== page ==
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Wall Street pans Yahoo's outlook

Analysts come down hard on the Internet noteworthy after it lowers its 2001 outlook, a move that many describe as a bluff.

    Wall Street analysts came down hard on Yahoo after the company lowered its 2001 outlook.

    Although analysts called Yahoo a strong bellwether, many said the portal should rework its business model.

    Shares were off about 15 percent, or $4.53, to $25.97 in morning trading, after the Santa Clara, Calif.-based company met earnings expectations but cut its outlook for 2001.

    Yahoo, which relies primarily on ad revenue, brought down a few of its peers. Analysts downgraded CNET Networks and NBC Internet following the Yahoo results. Yahoo rivals also took a hit as Terra Lycos slumped 88 cents to $11.75. (CNET is the publisher of News.com, and it also holds about a 13 percent stake in NBCi.)

    Calling Yahoo's bluff?
    While analysts were taken aback by the company's 2001 outlook, many were quick to call it a bluff. Yahoo said it expected 33 cents to 43 cents a share in the fiscal year, far below the Street's consensus of 57 cents a share. Yahoo said it expected sales of only $1.2 billion to $1.3 billion, far below the Street's number of $1.42 billion.

    Bear Stearns analyst Jeffrey Fieler, who maintained a "buy" rating and $75 price target, said he believes the company is lowballing Wall Street. "We believe the company guided so low as to never have to guide lower again," Fieler said in a research note.

    J.P. Morgan analyst Paul Noglows, who maintained a "long-term buy," said that the company "has slashed estimates to the point that it will be able to (meet estimates) regardless of how difficult a market presents itself in the first half of the year."

    Yahoo is suffering because it still relies on pure-play dot-coms for a big chunk of revenue. Although it whittled dot-com sales to 33 percent of total revenue in the fourth quarter, down from 40 percent in the third quarter, most analysts said it has a lot of work to do to diversify.

    Analysts said they bought into Yahoo's prediction that it could rebound in the second half as traditional advertisers begin to occupy the bulk of its revenue.

    "Our estimate reductions are meant only to reflect near-term conditions and should not be interpreted as an indictment of the long-term viability of online advertising," said WR Hambrecht analyst Derek Brown. Brown reiterated his "neutral" rating said investors should remain on the sidelines until "the smoke clears."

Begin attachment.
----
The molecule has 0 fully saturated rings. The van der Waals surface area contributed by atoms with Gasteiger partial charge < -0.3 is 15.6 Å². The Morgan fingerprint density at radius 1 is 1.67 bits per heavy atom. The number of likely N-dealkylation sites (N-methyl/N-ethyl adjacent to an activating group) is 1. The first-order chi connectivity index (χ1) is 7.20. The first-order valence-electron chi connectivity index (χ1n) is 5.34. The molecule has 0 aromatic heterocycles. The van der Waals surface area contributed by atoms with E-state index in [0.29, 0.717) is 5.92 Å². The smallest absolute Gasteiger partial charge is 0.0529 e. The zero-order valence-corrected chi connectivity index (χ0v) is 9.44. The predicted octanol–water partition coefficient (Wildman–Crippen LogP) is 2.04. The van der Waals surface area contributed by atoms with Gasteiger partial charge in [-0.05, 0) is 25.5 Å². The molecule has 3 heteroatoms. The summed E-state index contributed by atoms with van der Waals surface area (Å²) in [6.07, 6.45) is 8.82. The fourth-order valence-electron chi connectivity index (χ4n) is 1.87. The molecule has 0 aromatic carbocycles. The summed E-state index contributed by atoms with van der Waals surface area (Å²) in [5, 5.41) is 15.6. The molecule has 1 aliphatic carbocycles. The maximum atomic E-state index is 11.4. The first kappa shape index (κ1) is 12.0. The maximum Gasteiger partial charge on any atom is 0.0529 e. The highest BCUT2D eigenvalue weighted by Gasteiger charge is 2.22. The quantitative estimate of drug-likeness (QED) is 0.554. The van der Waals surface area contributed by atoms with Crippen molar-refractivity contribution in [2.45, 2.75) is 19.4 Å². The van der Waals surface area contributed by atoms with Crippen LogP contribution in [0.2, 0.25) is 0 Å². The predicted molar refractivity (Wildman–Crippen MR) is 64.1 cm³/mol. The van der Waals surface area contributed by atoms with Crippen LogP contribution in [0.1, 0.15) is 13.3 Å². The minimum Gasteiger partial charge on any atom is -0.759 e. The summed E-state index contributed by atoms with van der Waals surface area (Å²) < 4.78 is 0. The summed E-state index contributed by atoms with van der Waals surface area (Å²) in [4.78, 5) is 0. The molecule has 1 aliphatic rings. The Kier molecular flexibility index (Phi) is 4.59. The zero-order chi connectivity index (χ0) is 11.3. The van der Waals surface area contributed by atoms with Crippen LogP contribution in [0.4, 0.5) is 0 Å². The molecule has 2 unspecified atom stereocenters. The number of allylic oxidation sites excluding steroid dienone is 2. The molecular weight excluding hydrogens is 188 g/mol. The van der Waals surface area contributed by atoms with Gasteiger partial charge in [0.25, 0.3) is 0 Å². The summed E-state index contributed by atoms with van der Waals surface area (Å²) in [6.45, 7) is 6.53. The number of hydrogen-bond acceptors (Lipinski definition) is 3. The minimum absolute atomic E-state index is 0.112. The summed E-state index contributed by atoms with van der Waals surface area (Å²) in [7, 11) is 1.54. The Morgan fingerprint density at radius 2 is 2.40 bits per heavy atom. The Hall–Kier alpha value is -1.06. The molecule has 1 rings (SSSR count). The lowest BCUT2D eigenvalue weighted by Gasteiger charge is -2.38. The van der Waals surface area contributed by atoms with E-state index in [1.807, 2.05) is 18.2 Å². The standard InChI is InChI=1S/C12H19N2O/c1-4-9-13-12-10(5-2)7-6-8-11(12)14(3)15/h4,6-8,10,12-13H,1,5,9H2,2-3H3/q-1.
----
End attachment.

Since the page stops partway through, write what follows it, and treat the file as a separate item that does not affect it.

Brown noted that marketer and advertiser demand for Yahoo's services strengthened sequentially: 3,700 companies advertised on the company's network in the fourth quarter, representing a recovery from the substantial drop recorded in the third quarter. "We continue to believe that mainstream advertisers will aggressively follow consumers online," Brown said.

    Yahoo worth $15 a share
    Noglows predicted Yahoo's guidance will send its stock reeling, along with the rest of the Internet media sector, and said that according to traditional valuation metrics, it "could conceivably trade down to $15 per share."

    UBS Warburg analyst Christopher Dixon gave Yahoo a rare "reduce" rating, down from "strong buy."

    Dixon described the company's citation of the slowdown in advertising for its reduction in 2001 guidance as "an act of denial to a shifting market for Yahoo's business model."

    He put a target of $14 to $15 a share on the stock and said he would "look to sell Yahoo shares and look for evidence of a turnaround or a significant improvement in management's ability to articulate a new business plan before considering returning."

    "Management's outlook for 2001 point to a company struggling to develop a new business model that can unleash the promise of the Internet," Dixon said. With no segment reporting and no clearly articulated business divisions, he said things will get worse for internal management teams or investors to determine what kinds of return on investment can be generated.

    Dixon cited the company's call for "gaining market share" as an example of its ambiguous model. Yahoo never defined whether it intends to gain share from traditional advertising platforms; from direct marketers; from enterprise solutions or hosting services providers such as Microsoft, Oracle, Sun Microsystems and Exodus; or "solely from under-capitalized Internet wanna-bes left in the gutter," the analyst said.

    Deutsche Banc Alex Brown analyst Andrea Williams Rice also lowered her rating on Yahoo, to "market perform" from "buy," and set a price target of $14 a share.

    "We have a dim outlook for near-term stock performance, and heightened uncertainty due to dependence on growth from immature revenue streams," said Rice. "Expect investors to take a wait-and-see attitude until new revenue streams prove themselves."